The new Pension Protection Act of 2006 will require defined benefit and defined contribution retirement plan sponsors to send more information to participants.

Analysts at Milliman Inc., Seattle, have described the new retirement plan disclosure and notice requirements in a summary of the PPA.

President Bush signed H.R. 4, the bill that created the PPA, Thursday.

PPA provisions that will revamp defined benefit plan funding rules, encourage investment advisors to offer 401(k) plan investment advice and establish federal marketing standards for corporate-owned life insurance have been getting most of the attention.

But the Milliman analysts note that the new PPA disclosure and notice requirements will require employers to give participants more information and to provide that information more quickly.

The U.S. Department of Labor is supposed to publish model notices and instructions for complying with the new rules in about a year, the analysts write.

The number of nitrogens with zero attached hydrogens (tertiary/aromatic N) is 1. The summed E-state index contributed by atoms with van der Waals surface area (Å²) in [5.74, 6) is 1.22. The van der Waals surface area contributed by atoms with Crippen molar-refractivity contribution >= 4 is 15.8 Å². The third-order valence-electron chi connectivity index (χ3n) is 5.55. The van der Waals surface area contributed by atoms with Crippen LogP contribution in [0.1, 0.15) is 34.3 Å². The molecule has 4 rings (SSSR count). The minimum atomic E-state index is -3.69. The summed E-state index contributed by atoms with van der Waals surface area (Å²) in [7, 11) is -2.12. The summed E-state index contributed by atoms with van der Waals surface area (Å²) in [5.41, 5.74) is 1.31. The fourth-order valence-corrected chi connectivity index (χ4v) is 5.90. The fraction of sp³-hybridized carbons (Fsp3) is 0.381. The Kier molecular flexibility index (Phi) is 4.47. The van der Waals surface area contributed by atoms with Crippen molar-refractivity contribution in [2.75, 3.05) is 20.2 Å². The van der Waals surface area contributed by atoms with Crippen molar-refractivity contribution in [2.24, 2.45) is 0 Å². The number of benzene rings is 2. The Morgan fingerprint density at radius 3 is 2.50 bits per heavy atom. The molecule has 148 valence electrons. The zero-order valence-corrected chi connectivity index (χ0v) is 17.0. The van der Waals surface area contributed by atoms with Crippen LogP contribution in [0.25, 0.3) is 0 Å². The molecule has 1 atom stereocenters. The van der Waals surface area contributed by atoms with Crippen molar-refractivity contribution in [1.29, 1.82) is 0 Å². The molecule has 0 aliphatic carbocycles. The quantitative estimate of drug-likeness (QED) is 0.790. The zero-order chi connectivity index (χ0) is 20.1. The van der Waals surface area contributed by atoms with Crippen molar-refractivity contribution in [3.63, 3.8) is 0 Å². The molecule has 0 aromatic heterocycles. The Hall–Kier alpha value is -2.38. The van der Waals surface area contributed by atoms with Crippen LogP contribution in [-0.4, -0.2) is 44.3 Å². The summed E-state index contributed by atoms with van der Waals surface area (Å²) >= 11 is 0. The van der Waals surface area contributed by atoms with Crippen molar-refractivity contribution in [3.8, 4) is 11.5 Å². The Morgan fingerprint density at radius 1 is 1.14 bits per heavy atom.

Under the PPA, employers will have to provide:

- More detailed information about defined benefit plans, such as explanations of plan assumptions, in Form 5500 annual reports.

- Benefits statements at least every 3 years for vested participants in defined benefit plans.

- Annual notices for members of defined benefit pension plans describing the plans’ assets, liabilities and funded ratios.

- Quarterly performance statements for members of 401(k) plans that include the total benefits the participant has accrued and other information, such as the value of assets held in each investment and an explanation of any restrictions on the right to direct an investment.

“For a plan that does not give participants the right to direct their investments, the PPA generally requires annual benefits statements,” the Milliman analysts conclude.